PESA Project- Progression of early subclinical atherosclerosis

MICINN, ISCIII, CNIC, Fundación PROCNIC, Santander MICINN ISCIII CNIC Fundación PROCNIC Santander Proyecto PESA - Progression of early subclinical atherosclerosis


Melchor Fernández Almagro, 3
Postal Code: 28029, Madrid, Spain
Phone: (+34) 914531200 (Ext. 5400)
Fax: (+34) 91 4531245

Imaging tests

Carotid Ultrasound Imaging

Carotid ultrasound imaging, also known as carotid doppler, is a non-invasive diagnostic imaging procedure that does not cause discomfort. High frequency ultrasound waves are used to image the artery and monitor the circulation. The echoes reflected from the anatomical structures are computer processed to generate images of the carotid arteries, the large vessels in the neck that supply blood to the brain. In PESA, the technique is used to detect atherosclerotic plaques that reduce the vessel diameter and impede blood flow, a finding that would indicate a high risk of a cerebrovascular accident.

Unlike angiography, carotid ultrasound imaging does not use X rays, and thus does not expose subjects to ionizing radiation and does not require preparation of the patient.

In PESA CNIC-Santander study uses the latest generation ultrasound equipment, which allows three-dimensional (3D) imaging in real time. 2D ultrasound systems have known limitations in terms of predictive value for cardiovascular risk assessment in humans.

The data acquired is being managed with a pioneering advanced software application that allows quantification of the 3D images and evaluation of atherosclerotic plaques and their progression in the same individual over several years.

Three-dimensional carotid ultrasound is so new that, at present, it is not available for clinical use.

Abdominal Ultrasound Imaging

This non-invasive technique uses ultrasound to produce images of the abdomen heart, providing information about the characteristics of the abdominal aorta. The technique can detect abnormal dilation of the aortic wall, a phenomenon known as aneurysm, and the presence of atherosclerotic plaques.

Ilio-femoral Ultrasound Imaging

This non-invasive technique uses ultrasound to produce images of the ilio-femoral region. These images are used to detect the presence of alterations in the iliac arteries (lower abdomen) and femoral artery (in the inner thigh) using the same principles as used in carotid ultrasound.

Computed Axial Tomography (CAT)

This diagnostic procedure combines the use of X rays with rotating electronic detectors. The sequences of radiographic images obtained are computer processed to yield a series of progressive transverse sections that build up a three-dimensional picture of the region being studied. The transverse, multidimensional images are displayed on a monitor.

The latest CAT scanners are so fast they can scan large sections of the body in a few seconds.

Cardiac CAT scans provide information about the presence, location and extent of atheroma plaques (or calcified plaque) in the coronary arteries, the blood vessels that supply oxygenated blood to the heart muscle. The presence of such a plaque (generated from deposits of cholesterol and other substances beneath the inner lining of the artery) is a sign of atherosclerosis and of a heightened risk of suffering a cardiovascular event. The results of a cardiac CAT scan are expressed as a calcium score, and this test is also known as coronary artery calcium scoring.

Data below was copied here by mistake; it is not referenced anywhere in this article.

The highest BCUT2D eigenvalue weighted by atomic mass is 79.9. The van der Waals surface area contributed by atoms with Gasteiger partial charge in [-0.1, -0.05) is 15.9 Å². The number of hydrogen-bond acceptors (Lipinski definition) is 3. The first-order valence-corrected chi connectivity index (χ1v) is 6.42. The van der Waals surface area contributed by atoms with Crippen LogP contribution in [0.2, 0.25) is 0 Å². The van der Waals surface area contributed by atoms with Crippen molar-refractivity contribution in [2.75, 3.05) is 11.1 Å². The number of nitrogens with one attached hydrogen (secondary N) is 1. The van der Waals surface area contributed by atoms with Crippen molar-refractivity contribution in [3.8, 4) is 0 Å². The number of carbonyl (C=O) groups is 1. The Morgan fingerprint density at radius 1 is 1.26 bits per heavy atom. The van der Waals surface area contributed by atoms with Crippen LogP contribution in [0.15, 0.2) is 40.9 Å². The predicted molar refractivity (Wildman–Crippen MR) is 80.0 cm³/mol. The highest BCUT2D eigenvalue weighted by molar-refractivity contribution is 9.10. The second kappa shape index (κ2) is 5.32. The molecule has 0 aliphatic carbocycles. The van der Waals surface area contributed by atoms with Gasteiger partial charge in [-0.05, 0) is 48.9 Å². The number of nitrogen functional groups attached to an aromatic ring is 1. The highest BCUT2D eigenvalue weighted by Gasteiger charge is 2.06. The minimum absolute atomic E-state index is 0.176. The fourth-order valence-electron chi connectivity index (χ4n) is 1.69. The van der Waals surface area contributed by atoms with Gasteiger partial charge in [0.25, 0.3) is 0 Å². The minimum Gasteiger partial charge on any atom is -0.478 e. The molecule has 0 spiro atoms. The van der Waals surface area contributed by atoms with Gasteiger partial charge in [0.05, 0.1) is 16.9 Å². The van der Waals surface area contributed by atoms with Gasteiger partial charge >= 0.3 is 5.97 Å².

CAT scans are painless and do not require injection of contrast material. Subjects just need to stay still and breathe shallowly for a short time so that images can be captured with precision.

Magnetic Resonance Imaging (MRI)

This is another non-invasive technique that provides detailed images. In PESA, images are captured in the carotid and ilio-femoral regions.

Unlike radiographic techniques such as CAT, which uses X rays, MRI produces images through the combined use of powerful magnets and ultrasound waves. The magnetic field of the MRI machine excites hydrogen atoms in the body, which produce small radio signals. These signals are captured and processed into images displayed on a monitor.

MRI is frequently used together with other imaging techniques, such as PET or CAT, to achieve a more precise definition.

Depending on the area to be studied, the patient might be asked not to eat for four to six hours before the scan. In general, no other preparation is necessary.

Positron Emission Tomography (PET)

This non-invasive imaging technique uses small amounts of a radioactive substance called a radiotracer. The scanner is linked to a computer program that measures the amount of radiotracer absorbed by the area being studied. The images obtained give detailed information about the structure, function and metabolism of tissues and organs.

Today PET is often used in combination with CAT or MRI, since these combinations provide information about anatomy and function and allow more precise diagnosis than the use of the techniques applied separately.

In the PESA CNIC-Santander study, a PET scan is performed using labeled glucose (18FDG) as a radiotracer. Glucose is the main nutrient of cellular metabolism and is selected as a radiotracer because it strongly lights up areas of higher metabolic activity in the arterial territories being explored. Areas of high metabolic activity in the arterial walls correlate with the existence of inflammation accompanying atherosclerotic disease. The information obtained from the 18FDG PET completes the study of atherosclerosis by giving a functional or metabolic view of the disease.

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